Psychology Science

The APA is not the only solution

The problem might really be that the APA has no real competition. It’s a monopoly held up by the government, who designates the DSM as the bible for mental health when it gives out payments only for approved diagnostic codes. Clinicians ought to continue to develop alternative methods of diagnosis and treatment. Paired with modern data analysis, we can prove that there’s something better than the existing bureaucracy.

Psychiatry is failing those with personality disorders – New Scientist – New Scientist

A workable diagnostic system is needed, because sticking with the status quo is not an option

IF DOCTORS sent patients with angina home with nothing but a prescription for a painkiller to control chest pain, they would be sued for malpractice. Sadly, that is a fitting analogy for what happens all too often to people with personality disorders.


Philosophy Science

Why do we cry?

A related question answered by Leonard Peikoff was why we cry at joyful occasions. His answer: we perceive the beauty of life in context with the knowledge that it is not always so. If you feel that complex mix of joy and sorrow welling up in the coming weeks, take my advice: let the tears flow. That’s how nature made us.

CultureLab: Tragic tears: Why we are the only animals that cry

WE ARE the only animals who shed tears from emotion. But why? And what parts of the brain govern our impulse to weep? In Why Humans Like to Cry, Michael Trimble looks to neuroscience, art and evolution for answers.

His basic argument is that there is a set of neural systems in the brain that respond selectively to emotional stimuli and, specifically, tragedy. By this, he means the individual experience of loss, whose co-evolution with language and culture led to – or at least aided in – the birth of the art form of the same name, which deals with loss and suffering as essential aspects of humanity.

News Science

Strength training improves cycling sprints

I suspect a few people in my family will find this interesting.

Cyclists’ improvement of pedaling efficacy and performance after heavy strength training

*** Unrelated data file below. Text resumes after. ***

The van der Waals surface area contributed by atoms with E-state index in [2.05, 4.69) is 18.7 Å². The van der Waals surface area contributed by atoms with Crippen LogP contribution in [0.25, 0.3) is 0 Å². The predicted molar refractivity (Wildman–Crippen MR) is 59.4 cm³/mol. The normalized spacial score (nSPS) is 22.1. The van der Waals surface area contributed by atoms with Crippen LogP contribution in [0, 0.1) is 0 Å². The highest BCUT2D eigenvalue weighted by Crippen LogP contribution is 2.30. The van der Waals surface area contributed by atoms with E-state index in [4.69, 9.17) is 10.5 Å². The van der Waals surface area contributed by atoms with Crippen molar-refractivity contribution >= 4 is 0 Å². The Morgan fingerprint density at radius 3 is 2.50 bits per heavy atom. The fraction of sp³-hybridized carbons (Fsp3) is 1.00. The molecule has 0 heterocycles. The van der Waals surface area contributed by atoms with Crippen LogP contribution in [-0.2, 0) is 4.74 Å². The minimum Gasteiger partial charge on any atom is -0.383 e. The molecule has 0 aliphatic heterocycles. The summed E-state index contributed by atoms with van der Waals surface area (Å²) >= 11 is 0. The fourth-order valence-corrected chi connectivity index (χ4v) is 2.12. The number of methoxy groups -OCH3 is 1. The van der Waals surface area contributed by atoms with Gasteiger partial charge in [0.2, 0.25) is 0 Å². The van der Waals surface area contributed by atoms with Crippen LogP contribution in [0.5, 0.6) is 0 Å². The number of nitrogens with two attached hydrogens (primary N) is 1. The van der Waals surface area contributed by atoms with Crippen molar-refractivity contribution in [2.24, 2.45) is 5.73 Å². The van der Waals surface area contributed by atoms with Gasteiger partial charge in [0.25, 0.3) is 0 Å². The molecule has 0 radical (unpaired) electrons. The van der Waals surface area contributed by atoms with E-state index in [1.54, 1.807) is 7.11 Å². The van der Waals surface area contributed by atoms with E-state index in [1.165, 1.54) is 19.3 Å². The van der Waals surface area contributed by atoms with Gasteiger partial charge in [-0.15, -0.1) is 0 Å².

The authors tested whether heavy strength training, including hip-flexion exercise, would reduce the extent of the phase in the crank revolution where negative or retarding crank torque occurs. Negative torque normally occurs in the upstroke phase when the leg is lifted by flexing the hip. Eighteen well-trained cyclists either performed 12 wk of heavy strength training in addition to their usual endurance training (E+S; n = 10) or merely continued their usual endurance training during the intervention period (E; n = 8). The strength training consisted of 4 lower body exercises (3 × 4-10 repetition maximum) performed twice a week. E+S enhanced cycling performance by 7%, which was more than in E (P = .02). Performance was determined as average power output in a 5-min all-out trial performed subsequent to 185 min of submaximal cycling. The performance enhancement, which has been reported previously, was here shown to be accompanied by improved pedaling efficacy during the all-out cycling. Thus, E+S shortened the phase where negative crank torque occurs by ~16°, corresponding to ~14%, which was more than in E (P = .002). In conclusion, adding heavy strength training to usual endurance training in well-trained cyclists improves pedaling efficacy during 5-min all-out cycling performed after 185 min of cycling.

Psychology Science

Dogs do not naturally distinguish objects by shape

Humans tend to classify objects by shape first and then use other aspects to further specify them and turn them into abstract concepts. Dogs start with size and then rely on texture. You and I see a marble and a basketball as two examples of balls. A dog would consider the marble to be more like a small, smooth coin. It would be hilarious to have a philosophical conversation with a dog with human-level consciousness.

Fetch! First clear evidence that dogs do not naturally distinguish objects by shape

Researchers have provided the first empirical evidence that the way in which dogs relate words to objects is fundamentally different to humans.


Do Math Problems Unconsciously

Only N=1, but I have noticed that while I am experiencing the aura effect during a migraine, I simultaneously have blind spots and in my vision and am able to keep reading. I cannot consciously see all the shapes of the letters of the words, but I can read them. For a while, I thought it was my brain being clever about filling in the gaps somehow. Now, I think perhaps some part of my brain still sees the words.

Researchers Show How We Can Do Math Problems Unconsciously

Can we actually read words and phrases and solve multi-step mathematical problems without our having consciously been aware of them? A team in the Psychology Department at the Hebrew University has conducted a series of experiments that give a positive answer: people can read and do math non-consciously.